CityPress - - News - AVAN­TIKA SEETH avan­tika.seeth@city­

For Masasa Makhetha, who was born and raised in Ficks­burg, a small town nes­tled at the foot of the Im­perani Moun­tain in the Free State, life was hard. In 1999, his ma­tric year, he moved to the Mpumalanga town of Se­cunda to live with his sis­ter. A car ac­ci­dent had left his po­lice­man father un­able to work and his mother was a do­mes­tic worker. The fam­ily was left to sur­vive on their govern­ment pen­sions.

De­spite this, Makhetha man­aged to com­plete his BCom de­gree at the Univer­sity of Pre­to­ria in 2002. He says that times were tough, and he man­aged to fund his stud­ies through the Na­tional Stu­dent Fi­nan­cial Aid Scheme as well as a study loan that his sis­ter took out on his be­half.

But his slog paid off and to­day Makhetha (34) is the proud owner of Thasasa (Pty) Ltd, a com­pany based in Mpumalanga ser­vic­ing the min­ing in­dus­try by pro­vid­ing struc­tural steel prod­ucts and other ser­vices.

Be­fore start­ing his busi­ness, Makhetha com­pleted his ar­ti­cles at au­dit­ing firm KPMG and went on to work for min­ing com­pany Del­mas Coal, a sub­sidiary of Kuyasa Min­ing. It was here that he was ex­posed to the min­ing sec­tor and gained the skills and know-how to start his busi­ness.

He at­tributes a lot of his suc­cess and busi­ness acu­men to Ayanda Bam, di­rec­tor and owner of Kuyasa min­ing.

In 2011, he re­signed and reg­is­tered Thasasa af­ter re­al­is­ing the avail­abil­ity of op­por­tu­ni­ties for black men in the min­ing sec­tor. The com­pany started trad­ing in 2013.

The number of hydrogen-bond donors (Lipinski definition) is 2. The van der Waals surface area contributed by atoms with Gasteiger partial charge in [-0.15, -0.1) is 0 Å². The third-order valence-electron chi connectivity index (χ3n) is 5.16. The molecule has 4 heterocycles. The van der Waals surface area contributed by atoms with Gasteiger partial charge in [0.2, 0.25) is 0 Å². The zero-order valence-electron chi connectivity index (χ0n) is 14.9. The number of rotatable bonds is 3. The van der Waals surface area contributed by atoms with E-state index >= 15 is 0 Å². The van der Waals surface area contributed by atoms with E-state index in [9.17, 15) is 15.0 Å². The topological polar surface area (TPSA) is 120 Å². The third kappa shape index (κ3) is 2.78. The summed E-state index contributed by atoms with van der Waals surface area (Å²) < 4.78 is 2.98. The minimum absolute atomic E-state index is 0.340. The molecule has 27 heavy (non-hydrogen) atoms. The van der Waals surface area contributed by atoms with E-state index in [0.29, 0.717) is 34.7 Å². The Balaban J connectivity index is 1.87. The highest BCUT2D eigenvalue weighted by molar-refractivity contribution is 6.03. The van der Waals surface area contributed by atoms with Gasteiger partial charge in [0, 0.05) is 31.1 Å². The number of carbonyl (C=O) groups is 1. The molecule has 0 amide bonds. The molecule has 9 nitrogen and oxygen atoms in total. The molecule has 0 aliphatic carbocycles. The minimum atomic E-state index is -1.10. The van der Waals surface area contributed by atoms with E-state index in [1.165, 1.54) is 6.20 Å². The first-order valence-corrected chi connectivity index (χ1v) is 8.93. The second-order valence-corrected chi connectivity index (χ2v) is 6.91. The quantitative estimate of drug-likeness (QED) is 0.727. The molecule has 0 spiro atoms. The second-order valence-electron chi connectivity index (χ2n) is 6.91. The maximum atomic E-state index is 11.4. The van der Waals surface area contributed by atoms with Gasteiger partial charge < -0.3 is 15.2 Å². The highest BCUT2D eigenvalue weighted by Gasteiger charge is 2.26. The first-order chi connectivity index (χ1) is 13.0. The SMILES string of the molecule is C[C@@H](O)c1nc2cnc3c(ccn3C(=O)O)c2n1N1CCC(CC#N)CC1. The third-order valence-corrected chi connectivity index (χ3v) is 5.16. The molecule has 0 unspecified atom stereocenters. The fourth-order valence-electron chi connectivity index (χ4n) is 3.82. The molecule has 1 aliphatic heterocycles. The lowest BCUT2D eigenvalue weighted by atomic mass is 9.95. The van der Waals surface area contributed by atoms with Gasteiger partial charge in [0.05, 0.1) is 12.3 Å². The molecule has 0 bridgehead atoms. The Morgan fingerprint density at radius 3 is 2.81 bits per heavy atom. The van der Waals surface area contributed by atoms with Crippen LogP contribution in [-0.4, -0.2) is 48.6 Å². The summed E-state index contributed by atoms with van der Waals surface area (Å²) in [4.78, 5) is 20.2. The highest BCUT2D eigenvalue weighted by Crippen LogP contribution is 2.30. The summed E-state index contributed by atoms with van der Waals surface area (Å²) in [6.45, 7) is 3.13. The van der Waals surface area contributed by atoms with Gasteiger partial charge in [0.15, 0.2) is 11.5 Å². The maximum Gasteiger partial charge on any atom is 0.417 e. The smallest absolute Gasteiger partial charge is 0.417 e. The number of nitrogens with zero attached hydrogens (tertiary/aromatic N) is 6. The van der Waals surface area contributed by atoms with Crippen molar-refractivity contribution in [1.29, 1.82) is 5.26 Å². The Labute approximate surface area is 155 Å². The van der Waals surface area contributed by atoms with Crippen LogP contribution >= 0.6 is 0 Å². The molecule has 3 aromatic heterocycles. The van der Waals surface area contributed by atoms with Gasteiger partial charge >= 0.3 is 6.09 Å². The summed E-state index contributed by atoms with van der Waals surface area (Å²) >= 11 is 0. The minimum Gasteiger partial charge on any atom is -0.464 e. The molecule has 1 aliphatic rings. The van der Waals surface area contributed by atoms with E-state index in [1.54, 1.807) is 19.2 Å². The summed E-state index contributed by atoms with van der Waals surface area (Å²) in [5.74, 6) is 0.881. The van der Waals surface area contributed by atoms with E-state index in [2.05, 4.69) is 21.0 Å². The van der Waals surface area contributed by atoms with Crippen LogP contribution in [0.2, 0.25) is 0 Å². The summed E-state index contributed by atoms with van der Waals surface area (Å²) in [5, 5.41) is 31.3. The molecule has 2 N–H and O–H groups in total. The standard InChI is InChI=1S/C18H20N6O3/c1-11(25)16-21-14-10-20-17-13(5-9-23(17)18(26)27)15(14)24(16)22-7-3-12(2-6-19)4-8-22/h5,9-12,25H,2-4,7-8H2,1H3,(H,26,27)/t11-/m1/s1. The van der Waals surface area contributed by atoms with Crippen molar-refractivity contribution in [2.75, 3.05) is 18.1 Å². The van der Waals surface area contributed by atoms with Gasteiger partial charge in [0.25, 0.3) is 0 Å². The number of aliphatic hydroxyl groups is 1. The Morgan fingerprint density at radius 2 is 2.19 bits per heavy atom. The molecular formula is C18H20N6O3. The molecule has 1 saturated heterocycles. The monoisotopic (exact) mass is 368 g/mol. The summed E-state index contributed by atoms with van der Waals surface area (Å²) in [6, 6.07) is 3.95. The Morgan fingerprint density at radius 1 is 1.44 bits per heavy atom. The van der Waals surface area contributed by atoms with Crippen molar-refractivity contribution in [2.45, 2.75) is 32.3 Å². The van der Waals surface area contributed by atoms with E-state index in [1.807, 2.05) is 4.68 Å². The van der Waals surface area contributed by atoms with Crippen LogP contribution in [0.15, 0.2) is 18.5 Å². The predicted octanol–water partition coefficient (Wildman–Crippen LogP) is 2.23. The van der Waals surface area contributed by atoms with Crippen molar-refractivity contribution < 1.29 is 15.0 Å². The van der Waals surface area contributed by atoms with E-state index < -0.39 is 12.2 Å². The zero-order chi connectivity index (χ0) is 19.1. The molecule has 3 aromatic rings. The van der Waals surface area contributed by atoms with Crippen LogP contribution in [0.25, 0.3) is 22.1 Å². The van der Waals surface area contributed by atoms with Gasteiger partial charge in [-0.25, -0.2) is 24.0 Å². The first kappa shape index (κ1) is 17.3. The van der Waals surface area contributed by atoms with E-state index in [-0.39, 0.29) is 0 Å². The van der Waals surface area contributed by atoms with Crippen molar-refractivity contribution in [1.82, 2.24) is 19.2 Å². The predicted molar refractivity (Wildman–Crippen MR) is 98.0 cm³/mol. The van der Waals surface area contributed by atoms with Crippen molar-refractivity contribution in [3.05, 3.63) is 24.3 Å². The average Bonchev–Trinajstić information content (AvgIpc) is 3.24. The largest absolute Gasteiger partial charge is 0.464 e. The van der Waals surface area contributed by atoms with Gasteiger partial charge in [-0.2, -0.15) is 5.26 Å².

Makhetha’s com­pany spe­cialises in the man­u­fac­tur­ing and in­stal­la­tion of ven­ti­la­tion struc­tures for un­der­ground sys­tems in the mines.

He says the In­dus­trial De­vel­op­ment Cor­po­ra­tion (IDC) has played a piv­otal role in the suc­cess of Thasasa, which em­ploys 90 peo­ple.

“When we started, it was 30 [em­ploy­ees] and, as we got more jobs, we in­creased our em­ploy­ees to 90. Af­ter we re­ceived fund­ing from the IDC, a cou­ple of other clients be­came in­ter­ested in us. I’m al­ready work­ing with Glen­core un­der­ground min­ing and I am at the fi­nal stage with Sa­sol Min­ing, which has showed in­ter­est, and other small min­ing houses,” he says.

Makhetha’s com­pany name has an in­ter­est­ing his­tory of its own.

“When I started with the com­pany, I was with a lady called Thandi, and so Thasasa is a com­bi­na­tion of her name and my name, al­though I am no longer with her,” he laughs.

Makhetha’s jour­ney to be­ing a busi­ness owner hasn’t been with­out its prob­lems though.

“As a young en­tre­pre­neur, you face the chal­lenges of un­der­stand­ing the mar­ket and how to break into a white­dom­i­nated in­dus­try.

“Also to us blacks, as a young per­son be­ing your em­ployer, and you are older than him, is one chal­lenge which has been dif­fi­cult to nav­i­gate. Your be­hav­iour in the work en­vi­ron­ment also counts, wher­ever you go, there are peo­ple look­ing up to you,” he says.

Makhetha says the process of ap­ply­ing for fund­ing from the IDC wasn’t ar­du­ous.

“It took me three months to get the fund­ing. I knew about the IDC for a long time and I also got re­ferred to them by other guys who had dealt with the IDC.

“I found a con­sul­tant at the IDC who helped me with my ap­pli­ca­tion. He was very happy to as­sist and the ap­pli­ca­tion went through suc­cess­fully.



The IDC sup­ports busi­nesses and en­trepreneurs that show ini­tia­tive and prom­ise

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